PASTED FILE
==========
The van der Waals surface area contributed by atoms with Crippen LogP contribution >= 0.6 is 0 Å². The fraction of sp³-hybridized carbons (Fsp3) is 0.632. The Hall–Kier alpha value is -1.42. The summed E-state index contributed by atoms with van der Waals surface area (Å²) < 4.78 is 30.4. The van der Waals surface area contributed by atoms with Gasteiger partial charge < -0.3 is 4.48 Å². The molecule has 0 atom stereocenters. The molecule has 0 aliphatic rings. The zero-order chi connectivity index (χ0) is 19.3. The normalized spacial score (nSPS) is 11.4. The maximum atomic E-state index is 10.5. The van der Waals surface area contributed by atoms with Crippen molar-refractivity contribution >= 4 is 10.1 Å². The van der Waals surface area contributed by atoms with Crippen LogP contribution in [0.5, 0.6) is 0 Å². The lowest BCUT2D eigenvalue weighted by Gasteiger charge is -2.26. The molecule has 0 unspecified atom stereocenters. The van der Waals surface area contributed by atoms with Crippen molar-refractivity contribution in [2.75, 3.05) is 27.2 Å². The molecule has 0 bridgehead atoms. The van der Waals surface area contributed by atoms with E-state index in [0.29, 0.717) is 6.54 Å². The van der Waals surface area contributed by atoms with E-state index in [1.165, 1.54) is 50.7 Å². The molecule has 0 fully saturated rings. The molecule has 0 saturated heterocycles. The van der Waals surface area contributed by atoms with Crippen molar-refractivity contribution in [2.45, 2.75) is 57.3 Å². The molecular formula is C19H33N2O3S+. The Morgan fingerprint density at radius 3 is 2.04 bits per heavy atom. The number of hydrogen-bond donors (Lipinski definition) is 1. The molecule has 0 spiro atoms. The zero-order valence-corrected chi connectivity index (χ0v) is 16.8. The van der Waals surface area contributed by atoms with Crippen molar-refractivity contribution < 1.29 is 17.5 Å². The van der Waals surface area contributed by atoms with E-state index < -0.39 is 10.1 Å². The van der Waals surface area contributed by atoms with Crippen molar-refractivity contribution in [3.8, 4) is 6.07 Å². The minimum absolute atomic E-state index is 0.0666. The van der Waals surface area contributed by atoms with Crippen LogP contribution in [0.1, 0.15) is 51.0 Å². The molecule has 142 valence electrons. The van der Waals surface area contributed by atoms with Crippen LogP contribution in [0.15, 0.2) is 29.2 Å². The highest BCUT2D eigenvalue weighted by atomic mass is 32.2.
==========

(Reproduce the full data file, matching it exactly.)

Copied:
The van der Waals surface area contributed by atoms with Crippen LogP contribution >= 0.6 is 0 Å². The fraction of sp³-hybridized carbons (Fsp3) is 0.632. The Hall–Kier alpha value is -1.42. The summed E-state index contributed by atoms with van der Waals surface area (Å²) < 4.78 is 30.4. The van der Waals surface area contributed by atoms with Gasteiger partial charge < -0.3 is 4.48 Å². The molecule has 0 atom stereocenters. The molecule has 0 aliphatic rings. The zero-order chi connectivity index (χ0) is 19.3. The normalized spacial score (nSPS) is 11.4. The maximum atomic E-state index is 10.5. The van der Waals surface area contributed by atoms with Crippen molar-refractivity contribution >= 4 is 10.1 Å². The van der Waals surface area contributed by atoms with Crippen LogP contribution in [0.5, 0.6) is 0 Å². The lowest BCUT2D eigenvalue weighted by Gasteiger charge is -2.26. The molecule has 0 unspecified atom stereocenters. The van der Waals surface area contributed by atoms with Crippen molar-refractivity contribution in [2.75, 3.05) is 27.2 Å². The molecule has 0 bridgehead atoms. The van der Waals surface area contributed by atoms with E-state index in [0.29, 0.717) is 6.54 Å². The van der Waals surface area contributed by atoms with E-state index in [1.165, 1.54) is 50.7 Å². The molecule has 0 fully saturated rings. The molecule has 0 saturated heterocycles. The van der Waals surface area contributed by atoms with Crippen molar-refractivity contribution in [2.45, 2.75) is 57.3 Å². The molecular formula is C19H33N2O3S+. The Morgan fingerprint density at radius 3 is 2.04 bits per heavy atom. The number of hydrogen-bond donors (Lipinski definition) is 1. The molecule has 0 spiro atoms. The zero-order valence-corrected chi connectivity index (χ0v) is 16.8. The van der Waals surface area contributed by atoms with Crippen molar-refractivity contribution < 1.29 is 17.5 Å². The van der Waals surface area contributed by atoms with E-state index < -0.39 is 10.1 Å². The van der Waals surface area contributed by atoms with Crippen molar-refractivity contribution in [3.8, 4) is 6.07 Å². The minimum absolute atomic E-state index is 0.0666. The van der Waals surface area contributed by atoms with Crippen LogP contribution in [0.1, 0.15) is 51.0 Å². The molecule has 142 valence electrons. The van der Waals surface area contributed by atoms with Crippen LogP contribution in [0.15, 0.2) is 29.2 Å². The highest BCUT2D eigenvalue weighted by atomic mass is 32.2.